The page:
I’ve been the Ralls County Assessor now for 14 years. Rarely does Ralls County have a chance to see an investment that would significantly add to our tax base.
I’ve been the Ralls County Assessor now for 14 years. Rarely does Ralls County have a chance to see an investment that would significantly add to our tax base. Besides the low-cost delivered energy and job creation, Clean Line’s $500 million investment in Missouri would provide significant property tax dollars that our counties sorely need to fund our schools and roads.
The Missouri Public Service Commission is currently reviewing Clean Line’s proposal to build the Grain Belt Express Clean Line. News reports indicate that the Commission is leaning toward a no vote on the project. In a public meeting last week, Missouri Public Service Commissioner Bill Kenney said, “I do not see the benefit to Missourians.” I disagree with this statement. Ralls County, like the other seven counties involved with this project in north Missouri, depend on property tax revenue from utilities as much as we depend on stable, low-cost energy for our homes and businesses.
In Ralls County, electric transmission lines and other utilities represent some of our largest property tax revenue generators. The Grain Belt Express will be no different than those other utilities that pay taxes to our county. Revenue paid from these companies goes to support our schools, roads, emergency services and other taxing districts in Ralls County. The Grain Belt Express Clean Line is estimated to bring in between $950,000 and $1,300,000 in revenue in its first year of operation alone.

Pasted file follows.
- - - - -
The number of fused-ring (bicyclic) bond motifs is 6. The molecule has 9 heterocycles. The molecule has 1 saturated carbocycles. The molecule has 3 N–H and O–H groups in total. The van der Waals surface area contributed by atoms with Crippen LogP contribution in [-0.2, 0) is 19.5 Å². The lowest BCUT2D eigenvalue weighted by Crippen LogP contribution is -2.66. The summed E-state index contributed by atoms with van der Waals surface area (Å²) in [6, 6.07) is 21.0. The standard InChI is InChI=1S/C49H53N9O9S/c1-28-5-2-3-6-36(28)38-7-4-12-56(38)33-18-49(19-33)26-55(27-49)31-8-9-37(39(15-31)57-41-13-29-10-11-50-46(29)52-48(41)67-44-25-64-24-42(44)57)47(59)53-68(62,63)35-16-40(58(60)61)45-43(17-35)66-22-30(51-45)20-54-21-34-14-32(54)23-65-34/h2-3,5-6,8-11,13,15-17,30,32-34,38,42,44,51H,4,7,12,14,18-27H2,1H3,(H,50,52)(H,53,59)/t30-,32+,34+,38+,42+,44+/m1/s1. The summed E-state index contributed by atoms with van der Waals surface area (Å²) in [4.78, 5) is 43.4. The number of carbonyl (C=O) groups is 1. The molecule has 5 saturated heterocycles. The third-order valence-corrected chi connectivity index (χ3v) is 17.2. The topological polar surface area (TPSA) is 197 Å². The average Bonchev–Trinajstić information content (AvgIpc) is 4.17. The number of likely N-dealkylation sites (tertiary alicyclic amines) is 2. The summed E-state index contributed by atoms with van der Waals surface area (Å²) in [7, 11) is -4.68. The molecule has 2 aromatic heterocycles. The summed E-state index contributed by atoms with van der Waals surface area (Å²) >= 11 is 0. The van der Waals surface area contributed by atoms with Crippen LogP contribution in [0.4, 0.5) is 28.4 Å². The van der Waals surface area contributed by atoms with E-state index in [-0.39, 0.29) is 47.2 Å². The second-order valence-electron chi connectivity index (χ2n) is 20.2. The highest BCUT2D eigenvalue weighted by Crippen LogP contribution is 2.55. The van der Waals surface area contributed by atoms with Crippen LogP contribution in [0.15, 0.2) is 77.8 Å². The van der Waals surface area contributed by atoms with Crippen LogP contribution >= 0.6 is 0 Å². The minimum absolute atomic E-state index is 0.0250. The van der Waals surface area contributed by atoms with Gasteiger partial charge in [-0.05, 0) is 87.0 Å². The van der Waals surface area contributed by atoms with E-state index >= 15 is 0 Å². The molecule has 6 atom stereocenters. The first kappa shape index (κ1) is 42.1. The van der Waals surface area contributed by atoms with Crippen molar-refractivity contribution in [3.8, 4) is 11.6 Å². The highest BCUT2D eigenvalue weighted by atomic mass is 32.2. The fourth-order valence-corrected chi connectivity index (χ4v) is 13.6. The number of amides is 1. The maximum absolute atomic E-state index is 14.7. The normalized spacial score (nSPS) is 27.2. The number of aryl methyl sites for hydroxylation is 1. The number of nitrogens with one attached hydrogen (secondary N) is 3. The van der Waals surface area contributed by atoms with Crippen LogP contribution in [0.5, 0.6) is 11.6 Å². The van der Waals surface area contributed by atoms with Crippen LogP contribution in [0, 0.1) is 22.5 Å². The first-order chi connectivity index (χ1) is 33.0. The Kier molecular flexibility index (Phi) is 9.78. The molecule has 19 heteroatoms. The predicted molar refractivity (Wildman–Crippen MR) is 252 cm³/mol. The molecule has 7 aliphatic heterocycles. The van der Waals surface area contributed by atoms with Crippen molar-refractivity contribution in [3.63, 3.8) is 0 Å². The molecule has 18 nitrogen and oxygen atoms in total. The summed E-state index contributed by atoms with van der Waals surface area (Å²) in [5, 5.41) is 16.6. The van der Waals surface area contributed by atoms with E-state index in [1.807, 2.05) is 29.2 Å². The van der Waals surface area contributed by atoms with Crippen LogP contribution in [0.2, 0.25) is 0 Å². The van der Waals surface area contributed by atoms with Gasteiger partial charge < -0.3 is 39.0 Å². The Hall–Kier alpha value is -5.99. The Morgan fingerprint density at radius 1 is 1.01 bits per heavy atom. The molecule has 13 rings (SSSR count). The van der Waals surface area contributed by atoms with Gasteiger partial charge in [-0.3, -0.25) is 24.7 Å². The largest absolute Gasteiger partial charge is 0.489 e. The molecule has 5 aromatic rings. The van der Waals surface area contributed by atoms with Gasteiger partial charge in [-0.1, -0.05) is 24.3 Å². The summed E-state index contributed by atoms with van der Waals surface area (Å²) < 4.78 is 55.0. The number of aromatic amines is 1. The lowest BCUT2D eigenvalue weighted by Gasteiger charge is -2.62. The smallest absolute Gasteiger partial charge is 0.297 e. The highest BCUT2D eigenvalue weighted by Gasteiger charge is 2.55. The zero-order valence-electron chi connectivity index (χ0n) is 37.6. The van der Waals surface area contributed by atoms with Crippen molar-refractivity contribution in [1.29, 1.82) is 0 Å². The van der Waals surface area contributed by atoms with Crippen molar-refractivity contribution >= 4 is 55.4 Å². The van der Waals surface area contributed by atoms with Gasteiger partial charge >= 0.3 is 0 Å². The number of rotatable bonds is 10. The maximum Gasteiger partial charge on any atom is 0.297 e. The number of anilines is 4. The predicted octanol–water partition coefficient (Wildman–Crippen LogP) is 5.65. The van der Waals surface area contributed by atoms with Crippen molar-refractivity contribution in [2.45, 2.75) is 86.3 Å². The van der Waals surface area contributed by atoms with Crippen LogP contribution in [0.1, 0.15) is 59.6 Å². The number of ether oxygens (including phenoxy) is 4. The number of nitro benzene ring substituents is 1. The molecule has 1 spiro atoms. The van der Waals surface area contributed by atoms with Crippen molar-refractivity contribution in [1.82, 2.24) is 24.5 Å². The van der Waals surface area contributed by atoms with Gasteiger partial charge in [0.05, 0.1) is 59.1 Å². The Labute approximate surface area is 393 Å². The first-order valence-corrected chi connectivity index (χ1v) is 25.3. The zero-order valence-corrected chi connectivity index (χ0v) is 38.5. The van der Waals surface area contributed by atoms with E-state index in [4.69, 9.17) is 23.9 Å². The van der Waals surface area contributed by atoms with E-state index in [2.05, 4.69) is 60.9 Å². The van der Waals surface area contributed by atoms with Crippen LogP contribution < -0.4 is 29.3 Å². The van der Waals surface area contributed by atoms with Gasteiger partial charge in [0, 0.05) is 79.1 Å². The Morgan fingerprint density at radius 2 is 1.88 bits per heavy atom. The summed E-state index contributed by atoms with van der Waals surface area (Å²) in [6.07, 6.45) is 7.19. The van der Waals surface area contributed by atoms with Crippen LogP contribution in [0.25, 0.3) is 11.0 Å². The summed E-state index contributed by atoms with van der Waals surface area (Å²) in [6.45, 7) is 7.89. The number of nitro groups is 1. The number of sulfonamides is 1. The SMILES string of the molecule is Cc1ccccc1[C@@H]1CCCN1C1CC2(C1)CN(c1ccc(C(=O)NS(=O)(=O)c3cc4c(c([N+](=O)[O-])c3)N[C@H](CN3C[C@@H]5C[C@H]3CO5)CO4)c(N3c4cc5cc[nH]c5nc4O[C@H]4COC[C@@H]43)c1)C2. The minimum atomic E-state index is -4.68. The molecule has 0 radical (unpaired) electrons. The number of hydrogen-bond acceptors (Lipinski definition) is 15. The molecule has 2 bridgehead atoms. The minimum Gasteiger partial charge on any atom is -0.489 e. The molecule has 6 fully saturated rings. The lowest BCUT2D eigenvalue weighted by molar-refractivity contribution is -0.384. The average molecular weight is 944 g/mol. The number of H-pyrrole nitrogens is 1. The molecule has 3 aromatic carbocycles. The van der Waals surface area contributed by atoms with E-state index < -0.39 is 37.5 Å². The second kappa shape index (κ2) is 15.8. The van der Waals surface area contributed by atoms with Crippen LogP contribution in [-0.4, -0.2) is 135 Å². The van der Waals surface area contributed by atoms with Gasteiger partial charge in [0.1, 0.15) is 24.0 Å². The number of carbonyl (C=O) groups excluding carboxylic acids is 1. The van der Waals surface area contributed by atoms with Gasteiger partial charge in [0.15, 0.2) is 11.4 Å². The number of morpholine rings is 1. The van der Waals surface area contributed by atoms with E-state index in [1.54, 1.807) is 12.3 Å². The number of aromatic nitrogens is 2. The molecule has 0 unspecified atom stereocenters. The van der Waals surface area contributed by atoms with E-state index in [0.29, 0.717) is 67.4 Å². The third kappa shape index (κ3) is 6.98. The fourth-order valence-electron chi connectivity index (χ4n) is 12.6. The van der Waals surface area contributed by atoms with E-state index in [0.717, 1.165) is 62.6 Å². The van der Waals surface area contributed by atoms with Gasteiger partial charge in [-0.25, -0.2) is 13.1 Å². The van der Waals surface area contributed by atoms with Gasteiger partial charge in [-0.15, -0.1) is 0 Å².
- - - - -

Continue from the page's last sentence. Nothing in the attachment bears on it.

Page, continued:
Clean Line is not asking for any special approvals or government financing in building the Grain Belt Express Clean Line. The company would operate as a public utility and would be regulated by the PSC, just like Ameren or other utilities that build and operate transmission lines. This project, like other forms of infrastructure, is essential to maintaining our standard of living and government should make it easier for progress to occur, not harder.
I encourage the citizens of Ralls and other counties that the line will be crossing to look at the bigger picture. Missouri can choose to be a part of the change that is needed to strengthen our state’s electric grid and utilize a stable, domestic energy source, or we can take a short-sighted view and block it.
— Tom Ruhl, Ralls County Assessor